The company should also be able to offer real-time alerting and rating capabilities that alert subscribers as they use data services at home and while roaming, and minimize the size of the uncollectable data roaming bill for BTC.
Senior Vice President of Syniverse for the Caribbean and Latin America Pablo Milkota, said BTC's commitment to improve mobile service quality is a great decision and it certainly will pay off in the long term.
"BTC is taking full advantage of Syniverse's breadth of solutions to meet and anticipate customer demands today and well into the future, while also realizing the efficiencies of a single source for advanced mobile solutions," Milkota said.
"We are pleased to expand our relationship with this forward-looking operator, building upon our long history of serving operators in the Caribbean and throughout Latin America. As a result, we now make mobile work for 95 percent of mobile subscribers in the region."
Cable Bahamas Ltd. has implemented a major increase in its international connectivity to the rest of the world as part of its ongoing network optimization plans. On Monday, May 13 it boosted its capacity between The Bahamas and its primary and secondary connection points to the global Internet in the United States by over 220 per cent, or a more than six-fold increase since its undersea fiber was launched over ten years ago.
On April 22, Cable Bahamas formally launched an increase in subscriber bandwidth speed between 500 and 1,000 per cent, moving its former speed levels of 3, 6 and 9 megabits per second for residential subscribers to 15, 30 and 50 megabits per second respectively. It also introduced a new speed level of 70 megabits per second for residential customers, and up to 500 megabits per second for commercial establishments. This was the first time broadband speeds of these levels have been available in The Bahamas.
Since that launch, Cable Bahamas has seen an increase in Internet data usage of 20 per cent. "We expected that our subscribers would begin to place greater demands on our network as we opened up new speeds to them," said Cable Bahamas Director of Network Operations Oswald Dean. "And that is exactly what has happened. Our customers have had such a great experience with their new speeds that we saw a 20 per cent jump in Internet data usage in the first three weeks. They love being able to more quickly and reliably access services that need more speed, like video streaming, video chat and more demanding business applications," Dean said.
According to Head of Marketing and Product Manager for the REVON Internet product David Burrows, "Cable Bahamas is in the forefront of enabling and maintaining our country's vital links for commerce and trade." He continued, "Over the last year we have been delivering an average 23 terabytes of data per month through our network. Since the launch of our new speeds this has increased to over 28 terabytes per month. That increasing demand for traffic throughput was the motivating factor behind the move to increase the international bandwidth."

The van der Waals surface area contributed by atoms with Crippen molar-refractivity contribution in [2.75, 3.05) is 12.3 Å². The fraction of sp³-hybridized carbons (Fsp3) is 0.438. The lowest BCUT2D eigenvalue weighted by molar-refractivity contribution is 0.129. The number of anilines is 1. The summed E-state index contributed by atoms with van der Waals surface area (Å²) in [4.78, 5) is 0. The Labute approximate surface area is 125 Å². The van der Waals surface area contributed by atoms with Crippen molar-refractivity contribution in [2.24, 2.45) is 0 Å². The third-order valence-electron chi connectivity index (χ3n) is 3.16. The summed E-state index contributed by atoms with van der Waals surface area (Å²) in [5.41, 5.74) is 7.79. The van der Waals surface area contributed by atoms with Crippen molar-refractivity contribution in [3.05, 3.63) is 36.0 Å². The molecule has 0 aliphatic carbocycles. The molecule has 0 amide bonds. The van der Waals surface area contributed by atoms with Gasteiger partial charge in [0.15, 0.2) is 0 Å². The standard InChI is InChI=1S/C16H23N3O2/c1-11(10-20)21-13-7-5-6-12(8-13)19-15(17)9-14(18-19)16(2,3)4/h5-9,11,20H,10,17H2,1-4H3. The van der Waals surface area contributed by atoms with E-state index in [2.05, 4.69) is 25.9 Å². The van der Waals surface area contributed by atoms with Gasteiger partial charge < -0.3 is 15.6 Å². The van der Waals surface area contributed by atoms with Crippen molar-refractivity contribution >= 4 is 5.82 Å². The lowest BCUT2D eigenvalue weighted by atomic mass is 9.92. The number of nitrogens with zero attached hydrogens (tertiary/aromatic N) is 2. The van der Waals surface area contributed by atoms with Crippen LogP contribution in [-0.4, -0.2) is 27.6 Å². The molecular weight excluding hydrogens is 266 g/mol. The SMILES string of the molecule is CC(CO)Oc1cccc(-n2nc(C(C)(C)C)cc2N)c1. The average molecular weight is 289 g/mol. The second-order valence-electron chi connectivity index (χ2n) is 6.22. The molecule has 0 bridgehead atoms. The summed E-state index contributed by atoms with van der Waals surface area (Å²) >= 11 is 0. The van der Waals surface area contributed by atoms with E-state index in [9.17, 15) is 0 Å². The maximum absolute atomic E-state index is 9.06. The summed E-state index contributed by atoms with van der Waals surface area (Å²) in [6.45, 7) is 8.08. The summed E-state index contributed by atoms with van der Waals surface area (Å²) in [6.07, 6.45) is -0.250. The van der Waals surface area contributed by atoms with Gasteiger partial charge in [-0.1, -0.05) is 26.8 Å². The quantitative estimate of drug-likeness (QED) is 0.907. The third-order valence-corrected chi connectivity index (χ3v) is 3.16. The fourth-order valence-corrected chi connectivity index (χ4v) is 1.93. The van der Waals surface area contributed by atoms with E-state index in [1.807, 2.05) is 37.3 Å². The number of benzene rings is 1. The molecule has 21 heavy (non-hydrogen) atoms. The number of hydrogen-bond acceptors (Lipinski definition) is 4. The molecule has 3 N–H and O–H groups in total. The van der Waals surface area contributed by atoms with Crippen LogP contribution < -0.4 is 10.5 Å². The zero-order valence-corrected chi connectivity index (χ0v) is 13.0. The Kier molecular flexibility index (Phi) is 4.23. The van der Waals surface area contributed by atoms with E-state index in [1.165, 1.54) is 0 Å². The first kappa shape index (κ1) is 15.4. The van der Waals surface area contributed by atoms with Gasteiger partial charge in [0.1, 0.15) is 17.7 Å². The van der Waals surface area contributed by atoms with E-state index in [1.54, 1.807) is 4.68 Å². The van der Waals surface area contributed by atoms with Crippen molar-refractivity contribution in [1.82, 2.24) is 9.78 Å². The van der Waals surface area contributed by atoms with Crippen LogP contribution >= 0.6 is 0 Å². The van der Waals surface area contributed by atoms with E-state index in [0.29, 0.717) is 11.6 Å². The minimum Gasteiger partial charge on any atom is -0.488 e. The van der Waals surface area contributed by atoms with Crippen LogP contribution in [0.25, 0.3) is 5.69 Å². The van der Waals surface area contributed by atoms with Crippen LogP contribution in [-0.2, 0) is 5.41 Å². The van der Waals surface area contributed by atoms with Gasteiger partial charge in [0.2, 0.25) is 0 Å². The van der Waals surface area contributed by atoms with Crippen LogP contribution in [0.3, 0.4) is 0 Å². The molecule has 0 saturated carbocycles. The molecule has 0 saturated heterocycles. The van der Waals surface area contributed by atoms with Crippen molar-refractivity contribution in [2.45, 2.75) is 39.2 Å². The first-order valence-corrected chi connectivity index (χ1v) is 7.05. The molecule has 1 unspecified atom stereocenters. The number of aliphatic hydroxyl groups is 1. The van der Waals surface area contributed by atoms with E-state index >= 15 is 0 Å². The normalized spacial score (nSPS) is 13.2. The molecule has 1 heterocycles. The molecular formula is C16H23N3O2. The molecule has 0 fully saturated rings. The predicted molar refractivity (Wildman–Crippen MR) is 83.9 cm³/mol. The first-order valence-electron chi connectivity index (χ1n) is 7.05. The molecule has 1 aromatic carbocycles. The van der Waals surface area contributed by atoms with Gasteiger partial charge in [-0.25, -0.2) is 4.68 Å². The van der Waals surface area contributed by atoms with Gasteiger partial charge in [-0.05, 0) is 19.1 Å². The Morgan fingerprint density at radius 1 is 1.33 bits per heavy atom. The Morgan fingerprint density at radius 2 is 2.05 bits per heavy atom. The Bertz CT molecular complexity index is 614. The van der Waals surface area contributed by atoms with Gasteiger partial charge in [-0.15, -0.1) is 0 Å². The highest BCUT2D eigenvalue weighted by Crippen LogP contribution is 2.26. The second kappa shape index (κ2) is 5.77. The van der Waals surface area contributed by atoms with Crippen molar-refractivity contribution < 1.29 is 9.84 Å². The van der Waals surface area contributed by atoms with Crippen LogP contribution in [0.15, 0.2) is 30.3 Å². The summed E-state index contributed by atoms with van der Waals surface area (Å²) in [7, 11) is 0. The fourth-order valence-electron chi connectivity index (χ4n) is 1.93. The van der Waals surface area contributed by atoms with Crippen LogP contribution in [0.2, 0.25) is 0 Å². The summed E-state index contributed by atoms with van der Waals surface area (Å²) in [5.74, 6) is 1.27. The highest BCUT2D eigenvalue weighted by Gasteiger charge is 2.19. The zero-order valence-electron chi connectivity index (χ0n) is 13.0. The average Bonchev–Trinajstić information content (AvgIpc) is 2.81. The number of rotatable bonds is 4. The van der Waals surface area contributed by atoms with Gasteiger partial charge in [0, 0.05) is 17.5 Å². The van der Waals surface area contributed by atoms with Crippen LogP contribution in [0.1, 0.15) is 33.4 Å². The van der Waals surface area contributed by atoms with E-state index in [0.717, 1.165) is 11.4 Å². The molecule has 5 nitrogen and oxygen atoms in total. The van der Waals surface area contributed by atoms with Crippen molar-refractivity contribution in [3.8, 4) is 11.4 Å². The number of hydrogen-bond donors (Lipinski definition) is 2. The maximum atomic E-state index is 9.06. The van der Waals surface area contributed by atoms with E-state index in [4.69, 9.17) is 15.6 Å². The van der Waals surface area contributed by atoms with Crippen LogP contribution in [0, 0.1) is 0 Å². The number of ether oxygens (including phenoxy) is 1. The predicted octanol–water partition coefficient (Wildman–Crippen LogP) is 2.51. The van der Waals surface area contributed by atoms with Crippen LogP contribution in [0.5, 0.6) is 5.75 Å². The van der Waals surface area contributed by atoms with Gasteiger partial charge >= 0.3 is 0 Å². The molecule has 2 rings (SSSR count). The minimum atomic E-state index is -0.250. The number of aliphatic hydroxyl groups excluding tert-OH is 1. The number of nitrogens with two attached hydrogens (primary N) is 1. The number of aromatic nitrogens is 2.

Burrows explained that The Bahamas' communication link to the rest of the world is as important to the country's existence as is air and sea travel. "Ships bring us food and commodities that we need to survive, while planes bring visitors that boost our tourist economy. Today, so much of our lives are now dependent on how we connect to the rest of the world that our economy would be severely hindered without that robust communications link."
He further emphasized that, while many residents are focused on their own home and personal Internet uses, a reliable data connection is the foundation of local commerce, enabling everything we do from education, international finance, hospitality, healthcare, emergency services, retail, travel and shipping. "Data and information is the 'new currency,'" Burrows said. "As such, we must ensure that the networks that facilitate these critical services are designed, engineered, sufficiently scaled and reliable to meet present and, more importantly, future demands."
Burrows referred to a report by the ITU (International Telecommunications Union), which highlighted the importance of fast, reliable connectivity for any country's economy. "We know that broadband connectivity is now considered basic infrastructure, and this delivers important economic and social benefits," Burrows said. "In every country in the world, these networks are now just as important as transport, power or water networks. I n fact, a broadband network like ours is the lifeline of almost every area of our economy. It is vital for The Bahamas to have this infrastructure as an island nation in the 21st century to stay ahead of our regional competitors."
Dean explained that the off-island bandwidth boost was a strategic progression in the company's network evolution plans. "This increase in our international 'pipe' will ensure that we are always ahead of the demands of our consumers," he said.